I have a friend who left NYC to go back down south because as she said, "it's just time to leave and find better things".  So she quit a very good job she had and left to live in Louisiana.  Well, can you believe that it hasn't even been 1/2 a year and I heard that she's back in NYC?  She claims to have missed not only the city life, but her friend whom she shared an apartment with.   She's now looking for a job.

Three of my aunts - after having lived in NYC all of of their lives:  About 2 years ago, one of my aunts moved out to Florida to retire and be closer to her son, but I hear that she's now back!  She's currently living with a room mate in Brooklyn, but looking for her own apartment.   She says she'll never leave NYC again.   My other two aunts have also moved down south to retire and be away from the city and "its messes", but I'm hearing that they too are making plans to come back - they're just getting the "paperwork ready" (whatever that means) lol

My mom tells me that when and if I move out of New York, that she doesn't even give me 1/2 a year before I start crying that I want to come back!   I don't tell her anything because honestly, I don't know how I'm going to react if I do move out, but I'll leave that up to the usual, "time will tell".

So have any of you ever regretted moving out and if you're contemplating on moving out of NYC, have you wondered if you'll regret doing so?

Views: 126

Comment by Anna on December 12, 2011 at 10:00pm

I'm so glad you brought this up! This is one of the things that scared me most when I was thinking about leaving - both the stories about people who had left and returned, and the finger-wagging from friends who thought (like your mom) that I'd return in less than a year.

Being on the other side now, I can say that yes, there are times that I really miss New York. In a lot of ways, I've just had to swallow that sadness and accept that living there was just one part of my whole life experience. Sort of the same way you might think about an ex - you can get nostalgic, but also recognize that there were reasons you moved on, and that the experience you're having now is better for THIS stage of your life. And most of the time, I honestly don't have to remind myself of those things just because my life in this new place is so much easier.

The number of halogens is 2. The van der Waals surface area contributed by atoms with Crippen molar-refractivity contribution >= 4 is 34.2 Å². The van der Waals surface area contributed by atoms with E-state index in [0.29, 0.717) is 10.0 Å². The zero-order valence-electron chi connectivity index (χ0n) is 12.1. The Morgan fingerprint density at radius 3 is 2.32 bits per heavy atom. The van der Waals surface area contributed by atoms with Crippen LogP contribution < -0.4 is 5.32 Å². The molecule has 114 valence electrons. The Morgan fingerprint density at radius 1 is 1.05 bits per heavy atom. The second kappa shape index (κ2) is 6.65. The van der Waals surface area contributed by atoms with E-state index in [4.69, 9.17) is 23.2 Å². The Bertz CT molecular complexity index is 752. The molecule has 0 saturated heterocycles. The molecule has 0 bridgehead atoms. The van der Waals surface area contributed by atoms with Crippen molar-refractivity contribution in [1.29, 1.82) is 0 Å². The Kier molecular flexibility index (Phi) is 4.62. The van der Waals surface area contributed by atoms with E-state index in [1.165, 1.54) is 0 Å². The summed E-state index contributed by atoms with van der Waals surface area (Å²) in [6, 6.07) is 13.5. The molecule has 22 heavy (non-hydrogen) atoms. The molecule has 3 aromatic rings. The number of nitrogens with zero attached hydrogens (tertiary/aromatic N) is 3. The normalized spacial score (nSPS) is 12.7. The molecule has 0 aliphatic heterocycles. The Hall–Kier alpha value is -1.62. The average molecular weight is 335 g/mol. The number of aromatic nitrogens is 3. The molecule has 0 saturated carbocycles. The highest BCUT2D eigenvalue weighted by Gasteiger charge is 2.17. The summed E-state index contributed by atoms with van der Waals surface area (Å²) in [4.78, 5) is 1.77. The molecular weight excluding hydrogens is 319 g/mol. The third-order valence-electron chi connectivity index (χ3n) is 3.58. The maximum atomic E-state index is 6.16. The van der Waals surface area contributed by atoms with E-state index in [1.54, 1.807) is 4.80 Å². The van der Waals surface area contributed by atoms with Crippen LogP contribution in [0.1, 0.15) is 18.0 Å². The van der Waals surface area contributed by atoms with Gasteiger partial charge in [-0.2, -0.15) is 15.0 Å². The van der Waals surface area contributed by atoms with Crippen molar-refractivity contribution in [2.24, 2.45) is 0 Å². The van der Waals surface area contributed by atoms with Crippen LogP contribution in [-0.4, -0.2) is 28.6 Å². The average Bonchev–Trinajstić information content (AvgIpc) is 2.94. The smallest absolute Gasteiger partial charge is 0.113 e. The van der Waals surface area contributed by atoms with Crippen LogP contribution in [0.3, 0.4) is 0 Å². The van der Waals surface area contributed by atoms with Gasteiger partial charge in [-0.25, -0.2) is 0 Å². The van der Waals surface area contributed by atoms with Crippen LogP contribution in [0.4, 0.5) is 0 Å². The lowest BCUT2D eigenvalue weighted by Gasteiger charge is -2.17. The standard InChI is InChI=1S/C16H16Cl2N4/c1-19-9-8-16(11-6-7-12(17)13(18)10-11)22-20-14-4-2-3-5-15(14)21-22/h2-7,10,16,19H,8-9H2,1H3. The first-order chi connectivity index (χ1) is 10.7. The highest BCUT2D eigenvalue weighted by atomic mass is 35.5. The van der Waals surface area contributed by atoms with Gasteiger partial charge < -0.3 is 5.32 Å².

In the end, the only way you'll know how you'll react to leaving - and if you'll stay gone! - is to try it out. Even though many New Yorkers see leaving as selling out or giving up, in reality, it's a really difficult thing to do, and it takes a lot of guts to take off into the unknown. If you end up back in NYC, who cares? All the naysayers will shut up eventually, and at least then you'll know where you really want to be.

Comment by Elizabeth Doren on April 18, 2012 at 12:11pm

As someone who left more than 10 years ago - here is my thought on this.  The longer I have been a Southerner, the more of a New Yorker I have become.  Does that make any sense?  I think the main problem with New York is the cost of living.  Otherwise, most of us would go back, just saying...

Comment by Paul on May 30, 2012 at 1:46pm

NY is thought of as a higher plane of existence, where the only way out is down. Thus leavers are quitters, failures, chumps.

But listen to what brings people back. It's all the vibe and material things, pretty much. Your life has to be incomplete without constant high energy, jagged emotional peaks, and takeout food at 4am.

Getting sick of all that, and not craving it again, doesn't make you a quitter of a failure.

Comment by stormgal on May 30, 2012 at 6:12pm

Gosh that is so true Paul, never thought of it that way.  It's funny how in the Economist Intelligence Unit's 50 best places to live, even though NYC is used as the measuring base, it is all the way down at number 57!

Comment by Anna on May 30, 2012 at 10:04pm

Elizabeth - I like your comment that the longer you're a Southerner the more of a New Yorker you become. I can relate to this - being elsewhere can make that NY attitude stand out more clearly. Also makes me want to raise the bar a bit in my new hometown.

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